SON OF MAN<i> by Augusto Roa Bastos</i> ;<i> translated by Rachel Caffyn; foreword by Ariel Dorfman; afterword by Jean Franco (Monthly Review Press: $24</i> ,<i> cloth; $7.50</i> ,<i> paper) </i>

First published in 1961, this harrowing work of fiction is told as nine short stories or fragments spanning the history of Paraguay since its independence and illustrating three crucial episodes in the nation’s tumultuous history: the dictatorship of Gaspar Rodriguez Francia (1812-40), the 1911 rebellion and the Chaco War of 1932.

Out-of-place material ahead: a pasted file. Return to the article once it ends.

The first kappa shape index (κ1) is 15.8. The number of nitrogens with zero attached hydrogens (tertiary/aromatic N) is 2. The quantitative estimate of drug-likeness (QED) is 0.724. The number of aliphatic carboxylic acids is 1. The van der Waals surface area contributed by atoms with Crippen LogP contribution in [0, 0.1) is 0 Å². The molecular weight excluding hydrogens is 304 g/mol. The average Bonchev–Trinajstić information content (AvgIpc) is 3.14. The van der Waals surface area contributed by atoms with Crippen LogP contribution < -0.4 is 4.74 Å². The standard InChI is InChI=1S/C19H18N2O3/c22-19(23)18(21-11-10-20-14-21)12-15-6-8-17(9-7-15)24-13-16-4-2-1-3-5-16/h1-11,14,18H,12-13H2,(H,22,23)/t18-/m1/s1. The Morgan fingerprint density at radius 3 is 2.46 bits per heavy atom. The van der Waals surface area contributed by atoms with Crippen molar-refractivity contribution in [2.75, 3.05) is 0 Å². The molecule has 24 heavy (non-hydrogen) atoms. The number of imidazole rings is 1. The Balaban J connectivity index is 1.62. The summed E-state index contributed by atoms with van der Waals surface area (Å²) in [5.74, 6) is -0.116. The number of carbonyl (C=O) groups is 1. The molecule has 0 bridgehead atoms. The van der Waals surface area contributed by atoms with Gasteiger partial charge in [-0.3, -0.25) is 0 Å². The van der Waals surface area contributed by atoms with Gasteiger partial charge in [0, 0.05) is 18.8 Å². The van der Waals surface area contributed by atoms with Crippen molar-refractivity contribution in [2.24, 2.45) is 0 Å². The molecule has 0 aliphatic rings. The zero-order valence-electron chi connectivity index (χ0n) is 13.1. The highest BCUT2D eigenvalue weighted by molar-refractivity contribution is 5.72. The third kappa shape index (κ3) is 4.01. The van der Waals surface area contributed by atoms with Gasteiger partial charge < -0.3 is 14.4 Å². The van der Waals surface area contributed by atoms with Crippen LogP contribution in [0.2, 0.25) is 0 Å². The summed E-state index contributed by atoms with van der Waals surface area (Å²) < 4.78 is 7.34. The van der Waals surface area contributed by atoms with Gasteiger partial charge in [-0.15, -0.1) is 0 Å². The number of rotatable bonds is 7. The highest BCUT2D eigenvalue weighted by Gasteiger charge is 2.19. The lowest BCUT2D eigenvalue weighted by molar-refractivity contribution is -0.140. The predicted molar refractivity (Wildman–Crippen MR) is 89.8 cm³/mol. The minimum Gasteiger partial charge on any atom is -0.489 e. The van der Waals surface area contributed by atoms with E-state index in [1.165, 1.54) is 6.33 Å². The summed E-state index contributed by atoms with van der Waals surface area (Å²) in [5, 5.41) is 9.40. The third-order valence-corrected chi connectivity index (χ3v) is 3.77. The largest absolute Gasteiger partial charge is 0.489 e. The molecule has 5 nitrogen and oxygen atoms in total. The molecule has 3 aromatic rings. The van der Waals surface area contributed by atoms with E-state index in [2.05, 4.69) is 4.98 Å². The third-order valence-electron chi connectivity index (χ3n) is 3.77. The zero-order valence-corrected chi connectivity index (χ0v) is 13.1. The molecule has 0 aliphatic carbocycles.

Symbols and legends are the only clear links among the stories. Among these symbols is a wooden statue of Christ (the title’s “son of man”) carved by the leper Gaspar Mora that is unnailed from the cross every year on Good Friday in rebellion against the “resignation and obedience” that the Jesuits had introduced when they initially colonized Paraguay.

Augusto Roa Bastos, born in Paraguay in 1917, has lived in exile since 1947.